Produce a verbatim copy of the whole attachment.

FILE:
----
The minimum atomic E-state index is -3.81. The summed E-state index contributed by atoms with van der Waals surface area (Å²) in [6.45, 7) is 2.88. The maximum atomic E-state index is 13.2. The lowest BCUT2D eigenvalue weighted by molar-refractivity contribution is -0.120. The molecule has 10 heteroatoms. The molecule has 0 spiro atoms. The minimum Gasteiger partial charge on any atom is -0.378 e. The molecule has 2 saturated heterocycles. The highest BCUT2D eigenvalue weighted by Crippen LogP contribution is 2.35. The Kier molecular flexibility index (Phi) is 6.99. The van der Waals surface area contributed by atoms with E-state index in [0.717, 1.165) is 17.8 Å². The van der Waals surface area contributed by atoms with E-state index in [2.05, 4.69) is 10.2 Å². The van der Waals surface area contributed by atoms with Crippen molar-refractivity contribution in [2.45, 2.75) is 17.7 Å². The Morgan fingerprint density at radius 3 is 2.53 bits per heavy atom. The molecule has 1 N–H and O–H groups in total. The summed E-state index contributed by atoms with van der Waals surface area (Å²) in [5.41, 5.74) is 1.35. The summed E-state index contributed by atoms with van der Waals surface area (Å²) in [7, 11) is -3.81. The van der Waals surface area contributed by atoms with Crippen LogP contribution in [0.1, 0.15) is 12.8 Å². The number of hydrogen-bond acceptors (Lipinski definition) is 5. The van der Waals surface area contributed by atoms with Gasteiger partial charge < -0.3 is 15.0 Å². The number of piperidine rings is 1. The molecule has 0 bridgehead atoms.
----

The minimum atomic E-state index is -3.81. The summed E-state index contributed by atoms with van der Waals surface area (Å²) in [6.45, 7) is 2.88. The maximum atomic E-state index is 13.2. The lowest BCUT2D eigenvalue weighted by molar-refractivity contribution is -0.120. The molecule has 10 heteroatoms. The molecule has 0 spiro atoms. The minimum Gasteiger partial charge on any atom is -0.378 e. The molecule has 2 saturated heterocycles. The highest BCUT2D eigenvalue weighted by Crippen LogP contribution is 2.35. The Kier molecular flexibility index (Phi) is 6.99. The van der Waals surface area contributed by atoms with E-state index in [0.717, 1.165) is 17.8 Å². The van der Waals surface area contributed by atoms with E-state index in [2.05, 4.69) is 10.2 Å². The van der Waals surface area contributed by atoms with Crippen molar-refractivity contribution in [2.45, 2.75) is 17.7 Å². The Morgan fingerprint density at radius 3 is 2.53 bits per heavy atom. The molecule has 1 N–H and O–H groups in total. The summed E-state index contributed by atoms with van der Waals surface area (Å²) in [5.41, 5.74) is 1.35. The summed E-state index contributed by atoms with van der Waals surface area (Å²) in [7, 11) is -3.81. The van der Waals surface area contributed by atoms with Crippen LogP contribution in [0.1, 0.15) is 12.8 Å². The number of hydrogen-bond acceptors (Lipinski definition) is 5. The van der Waals surface area contributed by atoms with Gasteiger partial charge < -0.3 is 15.0 Å². The number of piperidine rings is 1. The molecule has 0 bridgehead atoms.